Turkey sends gas to Greece as EU slams gov’t in Athens
ISTANBUL - Hürriyet Daily News
Hundreds demonstrate in Paris Feb. 18 in support of the Greek population badly hit by the crisis. ‘Solidarity does not come for free,’ says EU Justice Commissioner Viviane Reding. AP photoTurkey restarted natural gas transfers to Greece over the weekend after Greek Energy Minister George Papaconstantinou called to request supplies.
“My Greek colleague called to say they were in difficulty,” Turkish Energy Minister Taner Yıldız told journalists during a ceremony in the Central Anatolian province of Kayseri.
“I couldn’t disappoint him because we have been suffering the same [problems],” Anatolia news agency quoted him as saying.
Meanwhile, Yıldız denied some media reports in the Turkish press which quoted him as saying that he felt “pity” about Greece and so decided to relaunch the gas flow.
“I am the energy minister of a strong country, and a strong country would not have used such offending wording,” said Yıldız.
“I see some reports quoting me with insulting language; I have never used such wording and would never do so,” he said.
“My Greek counterpart called me and said they were facing a hard time, so I pitied them and relaunched the gas flow,” Turkish daily Sabah quoted Yıldız as saying yesterday.
“The neighbor begs, we open valves,” read Sabah’s headline story.
“After meeting the natural gas demand of all our citizens and industrialists, we have started transferring the remaining to Greece,” Yıldız said yesterday, according to Doğan news agency. “After all, Turkey does not transfer gas [to Greece] for free, along with neighborhood ties, this is a trade relation.”
Turkey had cut gas to western neighbor Greece after disruptions to its own supplies from Azerbaijan and Iran over the past two weeks.
Turkey’s gas imports from Azerbaijan and Iran fell sharply starting Feb. 7 due to technical problems in both countries, according to Turkey’s Energy Ministry. Gas flow into Turkey from both countries dropped to a daily 6 million-7 million cubic meters (mcm) from a usual 40 million (mcm).
Due to harsh winter conditions, the demand in Greece peaked to the equivalent of between 230,000 and 250,000 megawatt hour a day, from a high of 180,000 in the same period last year according to a Feb. 17 statement from the state-controlled natural gas supplier Public Gas Cooperation (DEPA).
Many European countries are facing gas shortage due to the hard winter conditions as Russia’s Gazprom, the biggest supplier struggles to meet the demand.
Analysts told Agence France-Presse yesterday that the shortage, during one of Europe’s coldest spells on record, points to supply inflexibility on the part of Gazprom that could spur the European Union’s bid to talk down the price of nearly a third of its total gas imports.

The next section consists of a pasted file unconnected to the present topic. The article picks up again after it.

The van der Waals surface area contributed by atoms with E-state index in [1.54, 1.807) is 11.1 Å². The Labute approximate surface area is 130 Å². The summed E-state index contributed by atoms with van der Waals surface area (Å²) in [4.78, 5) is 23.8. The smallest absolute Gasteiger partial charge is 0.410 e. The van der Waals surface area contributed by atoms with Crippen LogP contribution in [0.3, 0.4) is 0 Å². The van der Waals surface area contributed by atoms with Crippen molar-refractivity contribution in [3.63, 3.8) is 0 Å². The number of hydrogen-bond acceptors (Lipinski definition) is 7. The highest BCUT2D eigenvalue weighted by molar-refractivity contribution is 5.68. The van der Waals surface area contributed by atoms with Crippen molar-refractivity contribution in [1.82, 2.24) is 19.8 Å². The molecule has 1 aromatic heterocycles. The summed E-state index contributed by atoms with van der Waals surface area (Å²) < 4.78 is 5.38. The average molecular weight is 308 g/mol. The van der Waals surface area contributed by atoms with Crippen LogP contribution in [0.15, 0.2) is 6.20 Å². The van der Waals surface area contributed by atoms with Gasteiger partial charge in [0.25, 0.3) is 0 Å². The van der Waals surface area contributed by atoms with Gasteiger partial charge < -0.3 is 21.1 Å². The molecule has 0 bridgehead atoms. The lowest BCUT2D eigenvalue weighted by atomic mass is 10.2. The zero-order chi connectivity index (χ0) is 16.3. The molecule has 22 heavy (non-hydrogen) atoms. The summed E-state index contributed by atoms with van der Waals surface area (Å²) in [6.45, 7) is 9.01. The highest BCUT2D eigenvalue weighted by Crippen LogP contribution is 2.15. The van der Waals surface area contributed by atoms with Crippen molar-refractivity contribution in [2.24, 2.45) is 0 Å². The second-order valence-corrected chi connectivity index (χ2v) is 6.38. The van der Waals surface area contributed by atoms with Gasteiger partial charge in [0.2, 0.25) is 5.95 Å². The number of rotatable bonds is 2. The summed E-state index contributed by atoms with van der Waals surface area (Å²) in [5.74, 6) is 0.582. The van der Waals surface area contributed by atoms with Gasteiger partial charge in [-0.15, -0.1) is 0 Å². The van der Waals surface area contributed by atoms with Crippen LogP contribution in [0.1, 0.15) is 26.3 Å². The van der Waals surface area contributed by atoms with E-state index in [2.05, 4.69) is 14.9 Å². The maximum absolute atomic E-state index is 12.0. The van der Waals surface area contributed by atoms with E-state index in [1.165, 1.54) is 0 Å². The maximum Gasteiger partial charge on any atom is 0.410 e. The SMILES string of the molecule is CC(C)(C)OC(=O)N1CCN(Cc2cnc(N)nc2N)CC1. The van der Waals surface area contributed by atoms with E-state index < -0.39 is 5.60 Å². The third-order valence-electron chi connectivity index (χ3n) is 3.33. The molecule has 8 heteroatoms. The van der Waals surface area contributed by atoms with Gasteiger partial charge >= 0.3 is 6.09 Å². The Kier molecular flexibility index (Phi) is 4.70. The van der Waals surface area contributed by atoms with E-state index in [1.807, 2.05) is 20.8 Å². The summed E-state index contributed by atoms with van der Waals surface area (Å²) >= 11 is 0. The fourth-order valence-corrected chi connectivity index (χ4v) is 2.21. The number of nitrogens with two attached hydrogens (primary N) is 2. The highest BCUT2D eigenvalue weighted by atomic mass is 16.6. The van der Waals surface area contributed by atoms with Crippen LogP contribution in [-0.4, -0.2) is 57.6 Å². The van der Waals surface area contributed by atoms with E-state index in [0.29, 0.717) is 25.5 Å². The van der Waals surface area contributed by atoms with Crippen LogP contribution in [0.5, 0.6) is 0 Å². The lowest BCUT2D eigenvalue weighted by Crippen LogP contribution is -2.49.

Nations stretching from Germany to Greece reported gas shortfalls that reached 28.9 percent in Italy and nearly forced cuts to some domestic clients.
“European clients of Gazprom have another strong argument for the price negotiation. The high prices of Russian gas did not guarantee the security of supply,” East European Gas Analysis chief Mikhail Korchemkin told the agency.
‘Solidarity not free,’ Europe tells Greece
VIENNA / ATHENS
Greece should stop looking for scapegoats abroad for its problems and work harder to get itself out of its economic mess, EU Justice Commissioner Viviane Reding said yesterday in an interview. “I wish the Greeks would concentrate on rebuilding their state rather than blaming scapegoats outside Greece for their plight,” Reding, who is also vice-president of the European Commission, said in an interview with Austrian daily Kurier. “It’s understandable that the (EU) finance ministers no longer want to stand by and watch as promises are not kept,” Agence France-Presse quoted him as saying.
“Solidarity does not come for free, Greece must also earn this help,” Reding said in the interview. Eurozone finance ministers are to meet in Brussels today to finalize a second Greek bailout to write off 100 billion euros of debt and provide a loan of 130 billion euros.
But patience is running thin in Europe with Greek reform delays, while in Athens tough austerity measures have been greeted with violent protests.
Greece’s cabinet approved the final set of austerity measures sought by the EU and the International Monetary Fund (IMF) on Feb.18.
The approval was largely a formality after Athens unveiled details of the extra budget and public sector wage cuts last week, according to yesterday’s Reuters report. Meanwhile, hundreds of protesters staged a rally in Athens yesterday to protest the budget cuts.
Hundreds of police were also out for the latest demonstration. “Poverty and Hunger Have No Nationality,” read one banner carried by demonstrators on Syntagma square outside Parliament. “We Are Greeks, Merkel and Sarkozy Are Freaks,” said another, referring to the German and French leaders.
Police put the number of protesters at 1,500.